Last week we soft-launched Disrupt Disruption, our book about, well, disruption. It’s been an incredible journey to this point (and the journey is far from over — the book will launch in February 2023) — you will, of course, hear more about the book, the journey, and what is in store for the future, here and on our book mini site soon.
And now, this…
The other day, a friend of mine called me out on something I said in one of my talks a couple of years ago — that by this year we would have somewhat human-like interactions with our speech assistants like Siri or Alexa. This obviously hasn’t happened. Which begets the question: What did we get wrong — and why?
First, let me start with admitting that I get plenty of things wrong. In many ways, that’s par for the course if you try to make any prediction about the future. It is also a function of most forms of public speaking, where nuance is lost due to the format, shortness, and necessity to bring home a point. All of which, of course, doesn’t mean we ought to do careful and thoughtful analysis to ensure what is presented it as valid and correct as possible.
Looking at speech assistants and the question of why they still feel largely crummy in their ability to hold conversation — I believe the aspects we holy misjudged is our desire to engage with these devices in almost any other form than barking simple commands (“Siri, call my dentist”, “Alexa set a 10-minute timer”, or “Siri, remind me to order flowers for Mother’s Day”). We, collectively, seem to have much less desire to discuss the relationship between Newtonian and quantum physics, or even ask Alexa to order batteries for us (my example back in the day). Looks like we are quite happy tapping on our phones to do so. And with that, the mighty makers of Alexa and Siri seem to have shifted their focus (and research & development dollars) to solving the things we actually do with our friendly speech assistants, instead of giving us the Star Trek future some of us still dream of.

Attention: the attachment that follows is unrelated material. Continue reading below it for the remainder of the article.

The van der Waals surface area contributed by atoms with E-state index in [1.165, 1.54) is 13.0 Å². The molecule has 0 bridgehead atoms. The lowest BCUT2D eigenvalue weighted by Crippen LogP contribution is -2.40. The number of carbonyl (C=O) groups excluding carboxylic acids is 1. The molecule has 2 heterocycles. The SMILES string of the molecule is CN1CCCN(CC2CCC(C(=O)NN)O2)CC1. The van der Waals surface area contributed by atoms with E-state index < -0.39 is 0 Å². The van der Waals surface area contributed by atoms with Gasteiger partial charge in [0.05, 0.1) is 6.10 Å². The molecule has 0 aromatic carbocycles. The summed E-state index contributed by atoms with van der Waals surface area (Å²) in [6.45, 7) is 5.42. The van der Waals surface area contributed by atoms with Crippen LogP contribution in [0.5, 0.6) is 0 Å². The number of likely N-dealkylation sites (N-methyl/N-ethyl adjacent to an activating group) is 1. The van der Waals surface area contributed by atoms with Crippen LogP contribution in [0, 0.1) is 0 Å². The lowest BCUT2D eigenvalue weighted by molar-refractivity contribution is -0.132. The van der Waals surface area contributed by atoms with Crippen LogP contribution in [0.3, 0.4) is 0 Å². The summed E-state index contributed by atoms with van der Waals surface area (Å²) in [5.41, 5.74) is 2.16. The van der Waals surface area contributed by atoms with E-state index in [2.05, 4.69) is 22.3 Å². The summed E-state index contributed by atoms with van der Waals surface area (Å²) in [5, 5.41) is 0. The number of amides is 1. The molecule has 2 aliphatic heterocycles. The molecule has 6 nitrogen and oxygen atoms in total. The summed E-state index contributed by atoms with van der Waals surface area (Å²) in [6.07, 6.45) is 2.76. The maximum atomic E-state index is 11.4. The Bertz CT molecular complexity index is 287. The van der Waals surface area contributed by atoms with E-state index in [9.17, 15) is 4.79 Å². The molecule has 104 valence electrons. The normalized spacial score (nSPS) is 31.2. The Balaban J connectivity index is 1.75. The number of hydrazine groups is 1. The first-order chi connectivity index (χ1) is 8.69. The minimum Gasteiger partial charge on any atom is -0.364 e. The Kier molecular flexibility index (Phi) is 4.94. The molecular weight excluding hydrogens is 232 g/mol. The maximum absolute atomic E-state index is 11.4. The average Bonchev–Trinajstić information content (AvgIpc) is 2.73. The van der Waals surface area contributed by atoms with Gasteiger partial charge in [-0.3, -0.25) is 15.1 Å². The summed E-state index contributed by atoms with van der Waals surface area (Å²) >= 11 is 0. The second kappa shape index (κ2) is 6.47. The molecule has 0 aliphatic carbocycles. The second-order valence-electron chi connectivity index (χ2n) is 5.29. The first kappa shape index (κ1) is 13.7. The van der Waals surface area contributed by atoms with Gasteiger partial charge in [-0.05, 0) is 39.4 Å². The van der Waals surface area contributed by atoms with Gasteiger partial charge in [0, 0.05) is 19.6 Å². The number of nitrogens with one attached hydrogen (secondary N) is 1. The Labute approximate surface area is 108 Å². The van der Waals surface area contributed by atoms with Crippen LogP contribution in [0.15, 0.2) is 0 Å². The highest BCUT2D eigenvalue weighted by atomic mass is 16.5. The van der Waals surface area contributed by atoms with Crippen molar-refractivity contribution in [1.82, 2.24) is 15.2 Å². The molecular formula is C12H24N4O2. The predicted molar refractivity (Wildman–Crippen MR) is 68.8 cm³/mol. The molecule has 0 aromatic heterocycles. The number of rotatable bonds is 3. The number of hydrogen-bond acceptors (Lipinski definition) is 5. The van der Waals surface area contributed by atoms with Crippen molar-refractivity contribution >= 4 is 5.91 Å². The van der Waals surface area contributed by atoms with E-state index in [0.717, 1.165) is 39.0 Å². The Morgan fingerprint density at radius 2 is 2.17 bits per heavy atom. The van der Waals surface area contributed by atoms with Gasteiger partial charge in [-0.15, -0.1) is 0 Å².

All of which is to say: It is incredibly important to revisit not just our predictions but also the underlying ideas, drivers, and hypotheses. (via Pascal)
👩⚕️ Amazon Wants to Be Your Doctor, Too Amazon: Where you go to buy extension chords, cleaning products, and now healthcare? The company’s move will give amazon even more access to user data. Mafe ⇢ Read
📈 A Goldman Legend, Crypto Star and Top Banker Warn of Next Big Risk With so much focus understandably concentrated on the possibility of a recession in the near term, now is a particularly important time to not lose sight of longer-term systemic risks. Jeffrey ⇢ Read
🏅 Why Big Tech Is Making a Big Play for Live Sports A market shifting through the balance of traditional players trying to compete with the new — and deep pockets. Julian ⇢ Read
😞 Amid the hype, they bought crypto near its peak. Now, they cope with painful losses As much as we can enjoy a healthy dose of Schadenfreude over the crypto collapse, it does have very real ramifications for people. Pascal ⇢ Read
⚕️ Google’s AI AlphaFold reveals the structure of the protein universe
🤖 The Importance of (Exponentially More) Computing Power.
😮 Surprise, surprise! The metaverse is a privacy nightmare.
♟️ Robot uprising! Remember the day it started — when the chess robots had enough.
💻 With venture capital firms embracing more than Silicon Valley, is this the end of an era?
💸 $365 million in investment reap $6,500 in monthly revenue — yes, Web3 rocks!
🎨 The world is becoming less colorful!
☕ Love coffee? Why not use lasers to brew it?
Emojis rule the world. And now you can create new ones by combining two existing emojis — hours of fun await you! 😅
🏴☠️ The Heretic: Der Fisch Stinkt Vom Kopf
🧨 Disrupt Disruption: Last week we got to speak with Hemali Vyas from NASA’s Jet Propulsion Lab. In our conversation, we explore (no pun!) the future of space exploration, and what companies and leaders can learn from NASA.
Radically yours, take good care, friend!
— Pascal, Mafe and the three Js (Jane, Jeffrey, and Julian)